Landlords are increasingly buying property via limited companies, rather than in their own personal name, in order to slash their tax bills.
Three quarters (74 per cent) of all buy-to-let purchases in England and Wales this year have been bought via a limited company, according to analysis by the estate agent, Hamptons.
It is a significant rise from 68 per cent last year, and a huge jump compared to the 41 per cent recorded in 2015, just before major buy-to-let tax changes were introduced.
The rise of corporate ownership: So far this year 74% of new buy-to-let purchases in England and Wales went into a company structure, up from 68% last year and just 41% in 2015
The 2016 tax changes introduced by the then-chancellor George Osborne are said to be a major factor behind this migration from personal to company ownership.
The number of new buy-to-let limited companies that have been set up has grown significantly since then, according to Hamptons.
It said that more than 250,000 buy-to-let companies have been set up since the start of 2016.
The previous nine years between 2007 and 2015 had seen around 66,000 new buy-to-let holding companies set up.
Why are more landlords using limited companies?
Landlords who own buy-to-let properties in their own name could previously deduct mortgage expenses from their rental income before tax, reducing their overall bill.
This meant a landlord with mortgage interest payments of £500 a month on a property rented out for £1,000 a month would only pay tax on £500 of that income.
However, thanks to Osborne, this started to be phased out in 2017 before being stopped completely in April 2020.
Now landlords receive a tax credit instead, based on 20 per cent of their mortgage interest payments.
This means a higher rate tax-paying landlord with mortgage interest payments of £500 a month, again on a property rented out for £1,000 a month, now pays tax on the full £1,000 – but with a 20 per cent rate cut on the £500 that is being used towards the mortgage.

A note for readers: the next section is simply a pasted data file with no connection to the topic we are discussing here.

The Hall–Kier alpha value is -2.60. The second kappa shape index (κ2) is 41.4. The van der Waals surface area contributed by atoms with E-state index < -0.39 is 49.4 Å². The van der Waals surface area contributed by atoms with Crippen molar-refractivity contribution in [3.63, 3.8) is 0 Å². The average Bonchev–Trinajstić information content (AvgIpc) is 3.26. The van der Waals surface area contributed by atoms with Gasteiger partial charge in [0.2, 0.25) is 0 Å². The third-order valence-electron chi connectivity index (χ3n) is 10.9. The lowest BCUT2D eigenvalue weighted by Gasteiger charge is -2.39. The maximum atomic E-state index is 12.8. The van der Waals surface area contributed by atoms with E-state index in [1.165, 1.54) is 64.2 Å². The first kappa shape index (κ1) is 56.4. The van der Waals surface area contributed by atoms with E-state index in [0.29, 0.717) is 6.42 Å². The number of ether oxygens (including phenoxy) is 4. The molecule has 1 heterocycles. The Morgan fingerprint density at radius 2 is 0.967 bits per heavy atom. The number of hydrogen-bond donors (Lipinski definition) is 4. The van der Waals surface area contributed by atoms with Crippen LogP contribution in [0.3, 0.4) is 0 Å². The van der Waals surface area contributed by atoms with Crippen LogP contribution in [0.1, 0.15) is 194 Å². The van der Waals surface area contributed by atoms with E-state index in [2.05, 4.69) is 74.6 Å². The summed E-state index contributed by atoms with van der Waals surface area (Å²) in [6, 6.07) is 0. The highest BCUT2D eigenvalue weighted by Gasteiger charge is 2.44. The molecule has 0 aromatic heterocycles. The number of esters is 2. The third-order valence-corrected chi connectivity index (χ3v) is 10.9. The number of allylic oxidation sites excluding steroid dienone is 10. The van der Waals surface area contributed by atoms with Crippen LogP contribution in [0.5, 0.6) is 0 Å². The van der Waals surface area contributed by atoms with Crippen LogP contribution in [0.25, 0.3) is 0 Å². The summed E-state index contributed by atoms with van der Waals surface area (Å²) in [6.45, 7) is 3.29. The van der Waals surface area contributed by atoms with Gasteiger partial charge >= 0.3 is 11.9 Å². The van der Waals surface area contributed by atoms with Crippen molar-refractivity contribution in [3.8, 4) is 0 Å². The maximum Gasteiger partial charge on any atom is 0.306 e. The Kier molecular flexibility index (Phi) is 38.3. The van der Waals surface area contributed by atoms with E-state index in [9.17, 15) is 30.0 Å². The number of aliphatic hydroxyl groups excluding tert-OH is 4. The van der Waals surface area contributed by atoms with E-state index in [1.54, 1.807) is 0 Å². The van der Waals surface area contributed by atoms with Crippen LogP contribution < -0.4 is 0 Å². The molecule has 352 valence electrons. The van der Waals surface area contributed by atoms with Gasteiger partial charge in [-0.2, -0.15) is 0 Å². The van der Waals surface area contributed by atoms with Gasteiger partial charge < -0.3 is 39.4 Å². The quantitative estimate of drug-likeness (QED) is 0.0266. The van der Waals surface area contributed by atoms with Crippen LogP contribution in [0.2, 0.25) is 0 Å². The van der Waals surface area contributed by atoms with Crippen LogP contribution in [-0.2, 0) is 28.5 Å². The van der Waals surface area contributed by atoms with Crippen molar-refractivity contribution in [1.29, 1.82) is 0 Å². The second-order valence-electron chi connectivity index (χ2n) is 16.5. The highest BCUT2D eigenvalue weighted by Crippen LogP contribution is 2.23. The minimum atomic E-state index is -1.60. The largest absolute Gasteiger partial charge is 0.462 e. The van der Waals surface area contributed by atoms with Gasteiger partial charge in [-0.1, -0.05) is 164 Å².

|Number of new buy-to-let incorporations
|2023 (up until July)
|Source: Companies House & Hamptons
This is much less generous for higher-rate taxpayers, who previously received a 40 per cent tax relief on mortgage payments.
A landlord who owns in a limited company with mortgage interest payments of £500 a month on a property rented out for £1,000 a month in rent would only pay tax on £500 of that income.
Put simply, it means that whilst individual landlords are effectively taxed on turnover, company landlords are taxed on profit – albeit individual landlords can still offset costs such as letting agent fees and repairs.
However, on top of mortgage interest relief, company ownership can provide other tax savings.
Manjinder Bains, a chartered tax advisor at UK Landlord Tax, says that limited company ownership is becoming the norm thanks to the tax advantages of holding property in this way.
He says: ‘Since 2017 there has been a huge rise in the number of clients who now use a limited company to own their rental property.
‘Nearly all of our higher rate taxpayer clients use limited companies, due to the income tax advantage.
‘There can also be an inheritance tax advantage too. If you use a limited company and it’s setup correctly from inception with your children incuded, it is possible to save large amounts of inheritance tax in the future without giving up the rental income.
‘The company needs to be setup in a certain way to achieve this as a standard limited company does not offer this advantage.
‘It is quite complex, so it would be worth speaking to a fully qualified tax account who specialises in this area before making any decisions.’